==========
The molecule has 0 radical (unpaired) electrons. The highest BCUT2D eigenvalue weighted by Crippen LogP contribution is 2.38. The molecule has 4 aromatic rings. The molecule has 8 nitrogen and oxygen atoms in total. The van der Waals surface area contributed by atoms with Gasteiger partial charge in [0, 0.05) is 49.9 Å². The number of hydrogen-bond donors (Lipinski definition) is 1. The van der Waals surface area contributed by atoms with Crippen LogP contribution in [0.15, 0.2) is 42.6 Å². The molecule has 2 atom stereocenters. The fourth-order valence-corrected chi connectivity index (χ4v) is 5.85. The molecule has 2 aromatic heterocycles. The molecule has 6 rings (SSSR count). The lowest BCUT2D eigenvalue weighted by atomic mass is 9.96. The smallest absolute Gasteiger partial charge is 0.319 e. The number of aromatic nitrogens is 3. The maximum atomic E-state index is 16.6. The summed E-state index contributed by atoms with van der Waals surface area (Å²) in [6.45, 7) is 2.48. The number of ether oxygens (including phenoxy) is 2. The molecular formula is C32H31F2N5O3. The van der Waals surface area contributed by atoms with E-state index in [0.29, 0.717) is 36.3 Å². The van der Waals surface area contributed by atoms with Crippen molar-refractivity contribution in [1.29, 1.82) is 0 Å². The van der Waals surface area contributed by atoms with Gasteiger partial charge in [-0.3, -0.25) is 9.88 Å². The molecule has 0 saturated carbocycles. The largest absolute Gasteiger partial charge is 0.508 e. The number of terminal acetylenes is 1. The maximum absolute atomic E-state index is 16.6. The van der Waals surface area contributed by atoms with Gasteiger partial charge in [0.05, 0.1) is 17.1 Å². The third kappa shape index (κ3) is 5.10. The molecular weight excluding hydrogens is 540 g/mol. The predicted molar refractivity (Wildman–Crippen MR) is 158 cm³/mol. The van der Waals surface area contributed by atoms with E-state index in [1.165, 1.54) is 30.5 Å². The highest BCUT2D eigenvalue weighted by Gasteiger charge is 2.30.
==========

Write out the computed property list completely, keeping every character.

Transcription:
The molecule has 0 radical (unpaired) electrons. The highest BCUT2D eigenvalue weighted by Crippen LogP contribution is 2.38. The molecule has 4 aromatic rings. The molecule has 8 nitrogen and oxygen atoms in total. The van der Waals surface area contributed by atoms with Gasteiger partial charge in [0, 0.05) is 49.9 Å². The number of hydrogen-bond donors (Lipinski definition) is 1. The van der Waals surface area contributed by atoms with Crippen LogP contribution in [0.15, 0.2) is 42.6 Å². The molecule has 2 atom stereocenters. The fourth-order valence-corrected chi connectivity index (χ4v) is 5.85. The molecule has 2 aromatic heterocycles. The molecule has 6 rings (SSSR count). The lowest BCUT2D eigenvalue weighted by atomic mass is 9.96. The smallest absolute Gasteiger partial charge is 0.319 e. The number of aromatic nitrogens is 3. The maximum atomic E-state index is 16.6. The summed E-state index contributed by atoms with van der Waals surface area (Å²) in [6.45, 7) is 2.48. The number of ether oxygens (including phenoxy) is 2. The molecular formula is C32H31F2N5O3. The van der Waals surface area contributed by atoms with E-state index in [0.29, 0.717) is 36.3 Å². The van der Waals surface area contributed by atoms with Crippen molar-refractivity contribution in [1.29, 1.82) is 0 Å². The van der Waals surface area contributed by atoms with Gasteiger partial charge in [-0.3, -0.25) is 9.88 Å². The molecule has 0 saturated carbocycles. The largest absolute Gasteiger partial charge is 0.508 e. The number of terminal acetylenes is 1. The maximum absolute atomic E-state index is 16.6. The van der Waals surface area contributed by atoms with Gasteiger partial charge in [0.05, 0.1) is 17.1 Å². The third kappa shape index (κ3) is 5.10. The molecular weight excluding hydrogens is 540 g/mol. The predicted molar refractivity (Wildman–Crippen MR) is 158 cm³/mol. The van der Waals surface area contributed by atoms with E-state index in [1.165, 1.54) is 30.5 Å². The highest BCUT2D eigenvalue weighted by Gasteiger charge is 2.30.